Archive for March, 2007

I am planning to update this blog much more regularly and I have a lot of things I want to add, I just haven’t been able to the past couple of weeks. I’m still getting caught up on things at work after 6 months of family leave (even though I’ve been back four months now!) and a 10 month old baby at home keeps me too busy to look at a computer when I get home.

I have been thinking a lot lately about the nature of my position as an academic librarian. What exactly is my role and do I have any larger mission or goals? Am I an educator, a curator, a guide, a service representative, a researcher, a scholar? Does my role as librarian extend beyond the campus? The role of the public librarian has always been much clearer I think.

If anyone has any ideas on this I would love to hear them. If you are not an academic librarian yourself, I would be very interested to know your impressions.


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The Trouble with Drupal

Ok. I’m having a bit of a hard time with Drupal. I’ve been exploring ways we might improve our library website by adding many new Web 2.0 features. Everything I’ve been reading has pointed to Drupal being the best option for us, but I wanted to get my hands on it and play around a little to see what could be done with it.

The setup wasn’t too difficult, but since then I’ve run into a few problems. I really like the administration options and am quite excited about what it might be possible to do with the system, but I find the content creation to be very confusing. I really don’t understand the system of blocks, nodules, menus, pages, blogs, and stories. It’s unlike anything else I’ve used before and I really haven’t found the forum or manuals to be very helpful. I’m sure I’ll figure it out, but for now I’m feeling very frustrated.

In an attempt to make the content creation a little easier, I tried to install a wysiwyg editor module (TinyMCE). This had the unintended consequence of shutting me out of my site administration and the only way to remedy the situation seemed to be to delete Drupal from the server and try it all over again. Well, I forgot to delete the database from the server before I tried to reinstall, so I had to do it all once again.

I’m sure I’ll get it all worked out eventually, but there is definitely a learning curve here.

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Although I’ve been interested in critical education for some time, I never really thought about applying it directly to information literacy before. It has always been part of my overall philosophy in the classroom, but my experience with information literacy in the classroom has been focused primarily on skills training. I have to thank James Elmborg, for changing that and inspiring me to think differently about my role as librarian and educator. His article, “Critical Information Literacy: implications for instructional practice,”was really the beginning of a new direction for me and has allowed me to get excited about my profession again.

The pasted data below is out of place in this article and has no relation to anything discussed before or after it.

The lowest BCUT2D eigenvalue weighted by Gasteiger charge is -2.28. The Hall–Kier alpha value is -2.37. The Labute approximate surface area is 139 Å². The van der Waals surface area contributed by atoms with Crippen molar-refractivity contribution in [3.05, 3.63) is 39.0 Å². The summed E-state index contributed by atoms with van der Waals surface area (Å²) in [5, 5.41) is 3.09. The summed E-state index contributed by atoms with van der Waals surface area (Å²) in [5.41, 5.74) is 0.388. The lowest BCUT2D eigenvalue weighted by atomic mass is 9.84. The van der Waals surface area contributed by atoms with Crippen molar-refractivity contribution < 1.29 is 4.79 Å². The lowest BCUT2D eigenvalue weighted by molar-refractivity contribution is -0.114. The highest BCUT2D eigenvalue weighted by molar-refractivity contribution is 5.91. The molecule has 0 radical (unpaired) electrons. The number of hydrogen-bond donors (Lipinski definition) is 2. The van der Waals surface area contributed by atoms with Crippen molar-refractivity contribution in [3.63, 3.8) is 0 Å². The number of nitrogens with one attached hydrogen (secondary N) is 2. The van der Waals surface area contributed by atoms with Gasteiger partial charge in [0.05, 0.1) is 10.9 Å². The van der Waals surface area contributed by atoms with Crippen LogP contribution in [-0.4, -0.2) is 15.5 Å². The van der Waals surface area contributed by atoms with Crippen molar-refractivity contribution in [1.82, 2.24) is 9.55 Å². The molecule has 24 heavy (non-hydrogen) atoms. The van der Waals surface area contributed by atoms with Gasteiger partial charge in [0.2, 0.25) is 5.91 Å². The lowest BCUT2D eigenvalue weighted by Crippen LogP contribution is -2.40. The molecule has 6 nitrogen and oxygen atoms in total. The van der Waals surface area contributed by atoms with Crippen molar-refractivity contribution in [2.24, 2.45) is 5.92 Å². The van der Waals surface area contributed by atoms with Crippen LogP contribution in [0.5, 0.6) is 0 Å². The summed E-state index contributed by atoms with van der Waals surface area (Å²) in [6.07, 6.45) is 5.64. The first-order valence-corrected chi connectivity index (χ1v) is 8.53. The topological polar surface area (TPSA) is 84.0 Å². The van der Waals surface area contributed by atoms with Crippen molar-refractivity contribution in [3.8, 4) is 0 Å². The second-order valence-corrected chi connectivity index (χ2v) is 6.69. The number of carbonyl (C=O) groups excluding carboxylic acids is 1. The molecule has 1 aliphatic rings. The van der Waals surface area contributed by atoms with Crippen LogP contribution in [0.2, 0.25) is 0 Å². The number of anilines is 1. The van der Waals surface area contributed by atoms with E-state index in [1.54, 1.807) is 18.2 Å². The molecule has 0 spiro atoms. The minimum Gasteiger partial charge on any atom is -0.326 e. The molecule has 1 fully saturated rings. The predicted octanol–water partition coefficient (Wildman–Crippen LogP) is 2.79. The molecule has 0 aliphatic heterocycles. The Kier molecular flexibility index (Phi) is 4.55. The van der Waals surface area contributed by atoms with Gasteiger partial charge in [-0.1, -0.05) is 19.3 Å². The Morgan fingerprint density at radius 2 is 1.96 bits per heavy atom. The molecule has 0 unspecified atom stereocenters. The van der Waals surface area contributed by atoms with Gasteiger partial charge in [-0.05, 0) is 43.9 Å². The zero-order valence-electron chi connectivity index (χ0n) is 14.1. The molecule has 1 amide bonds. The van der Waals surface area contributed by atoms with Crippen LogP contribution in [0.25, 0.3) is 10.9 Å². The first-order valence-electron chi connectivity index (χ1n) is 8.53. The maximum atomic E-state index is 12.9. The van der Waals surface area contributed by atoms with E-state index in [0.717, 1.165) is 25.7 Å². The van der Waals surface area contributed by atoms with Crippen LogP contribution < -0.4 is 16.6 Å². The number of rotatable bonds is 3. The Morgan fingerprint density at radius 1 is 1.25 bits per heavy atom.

A number of other librarians have been writing about the need for a critical information literacy (I’ll include a brief bibliography at the end of this post), but it is still a relatively new idea and is currently lacking a fully developed theory and an idea of what that theory might mean in practical terms. I know that it will definitely require some work on the part of librarians to change current attitudes about the role of librarians as instructors. There have been a few attempts to put together some critical information literacy courses (I’ll include some of these in a future post) and they look very good, but I think it might be a long time before we can offer a full course in information literacy at my institution. I suspect this will be the case at many other colleges and universities and the problem is even greater for public and school libraries.

In this blog, I would like to try to further develop a theory of critical information literacy and share ideas about different methods for teaching people to think about information critically and to apply critical theory to our role as collectors, organizers, searchers, and creators of information. Any and all input from others interested in these issues would be much appreciated.

Critical Information Literacy: an incomplete bibliography

Doherty, John J., “Empowering the Intentional Learner: A Critical Theory for Information Literacy Instruction,” Library Philosophy and Practice 8, 1 (2005).

Doherty, John J., “Towards Self-Reflection in Librarianship: What is Praxis?” Progressive Librarian, Issue 26, Winter 2005/2006.
Elmborg, James, “Critical Information Literacy: Implications for Instructional Practice,” Journal of Academic Librarianship 32, 2 (2006): 192-199.

Holschuh Simmons, Michelle, “Librarians as Disciplinary Discourse Mediators: Using Genre Theory to Move Toward Critical Information Literacy,” Portal: Libraries and the Academy 5, 3 (2005): 297

Kapitzke,Cushla, “Information Literacy: A Positivist Epistemology and a Politics of Outformation,” Educational Theory 53(1)

Kapitzke,Cushla, “Information Literacy: The Changing Library,” Journal of Adolescent & Adult Literacy 44, 5 (February 2001): 452.

Lankshear, C., Snyder, I., & Green, B. (2000). Teachers and technoliteracy: Managing literacy, technology and learning in schools. St. Leonards, NSW: Allen & Unwin.

Luke, Allan, & Cushla Kapitzke, “Literacies and Libraries: archives and cybraries,” Curriculum Studies 7, 3 (1999): 467-491.

Swanson, Troy A., “A Radical Step: Implementing a Critical Information Literacy Model,” portal: Libraries and the Academy 4, 2 (2004): 259-273.

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